† University of Science and Technology of China. ‡ State Key Laboratory of Polymer Physics and Chemistry.
without damaging their alignment.11 Kataura et al. found H2O2 can selectively oxidize semiconducting single-wall carbon nanotubes (SWCNTs), and a higher than 80% concentration of metallic SWCNTs was obtained in the final product of oxidation.12 Besides purification and functionalization of CNTs, the oxidation of CNTs by H2O2 was also a central topic when using CNTs as H2O2 sensors or sensitive glucose sensors based on oxidase,14,15 which seems of high interest in biological and medical fields. Excess H2O2 is produced in the pathogenesis of brain injuries and neurodegenerative diseases, for example, Parkinson’s disease. H2O2 may damage cells through direct oxidation of lipids, proteins, and DNA, or it can act as a signaling molecule to trigger intracellular pathways leading to cell death.16 In this work, we studied the effects of oxidation by H2O2 without metal catalysts and acidic conditions on morphologies and structures of the multiwalled carbon nanotubes (MWNTs). The formation of surface functional groups and changes of nanotube structures and morphology were monitored by X-ray photoelectron spectroscopy (XPS), powder X-ray diffraction (XRD), Raman spectra, and high-resolution transmission electron microscopy (HR-TEM). The effects of oxidation on thermal stability were analysized by thermogravimetric analysis (TGA). Experimental Section Multiwalled carbon nanotubes of high purity were purchased from the Chengdu Institute of Organic Chemistry, Chinese Academy of Sciences, with outside diameters of 8-15 nm, inside diameters of 3-5 nm, and lengths of 10-50 µm. MWNTs were synthesized by chemical vapor deposition (CVD) methods with Fe/Co/Ni group catalysts. The MWNTs are of high purity with C of 99.76%, Al of 0.03%, Cl of 0.09%, and S of 0.12%, measured with energy-dispersive X-ray spectroscopy. MWNTs were used as received. Oxidation of MWNTs by H2O2 was carried out by stirring a MWNT of 0.5 g in 30% H2O2 of 10 mL for 1-6 days at 65 °C. To keep sufficient concentration of H2O2, 5 mL of H2O2 was added to the reaction mixture every day. The oxidized MWNTs were washed with deionized water, filtered through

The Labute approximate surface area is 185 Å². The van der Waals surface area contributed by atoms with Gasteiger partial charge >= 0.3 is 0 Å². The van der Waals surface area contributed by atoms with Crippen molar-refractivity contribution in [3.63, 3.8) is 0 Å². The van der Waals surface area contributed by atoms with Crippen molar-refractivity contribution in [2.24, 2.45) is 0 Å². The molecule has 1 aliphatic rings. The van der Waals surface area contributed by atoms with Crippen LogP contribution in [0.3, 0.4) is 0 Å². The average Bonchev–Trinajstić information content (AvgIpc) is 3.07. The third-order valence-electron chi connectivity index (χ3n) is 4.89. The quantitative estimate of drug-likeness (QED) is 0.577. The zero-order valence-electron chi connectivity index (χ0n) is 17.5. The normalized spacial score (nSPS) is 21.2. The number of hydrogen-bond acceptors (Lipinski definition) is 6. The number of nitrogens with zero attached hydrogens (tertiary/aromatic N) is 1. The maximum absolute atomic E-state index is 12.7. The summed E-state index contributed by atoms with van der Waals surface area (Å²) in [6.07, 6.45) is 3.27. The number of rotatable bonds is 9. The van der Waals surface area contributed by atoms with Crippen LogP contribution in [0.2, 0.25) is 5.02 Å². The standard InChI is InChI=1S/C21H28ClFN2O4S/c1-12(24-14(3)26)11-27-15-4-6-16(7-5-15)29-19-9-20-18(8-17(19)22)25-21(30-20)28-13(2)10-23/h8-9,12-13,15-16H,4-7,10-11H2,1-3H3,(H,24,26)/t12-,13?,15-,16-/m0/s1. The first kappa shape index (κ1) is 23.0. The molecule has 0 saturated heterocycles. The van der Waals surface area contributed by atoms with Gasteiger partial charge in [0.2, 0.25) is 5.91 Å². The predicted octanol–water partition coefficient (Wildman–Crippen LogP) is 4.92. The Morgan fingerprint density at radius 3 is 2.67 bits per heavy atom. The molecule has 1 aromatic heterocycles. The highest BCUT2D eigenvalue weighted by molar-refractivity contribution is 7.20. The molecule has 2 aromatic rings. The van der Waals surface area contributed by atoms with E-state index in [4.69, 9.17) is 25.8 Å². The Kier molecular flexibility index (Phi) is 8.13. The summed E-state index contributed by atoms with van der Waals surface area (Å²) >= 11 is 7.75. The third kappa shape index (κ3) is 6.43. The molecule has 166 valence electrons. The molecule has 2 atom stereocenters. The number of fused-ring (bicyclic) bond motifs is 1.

10.1021/ie0604627 CCC: $33.50 © 2006 American Chemical Society Published on Web 08/18/2006
Ind. Eng. Chem. Res., Vol. 45, No. 19, 2006
Figure 1. XPS spectra of CNTs oxidized by H2O2 in (A) 0, (B) 1, (C) 2, (D) 3, (E) 4, and (F) 6 days.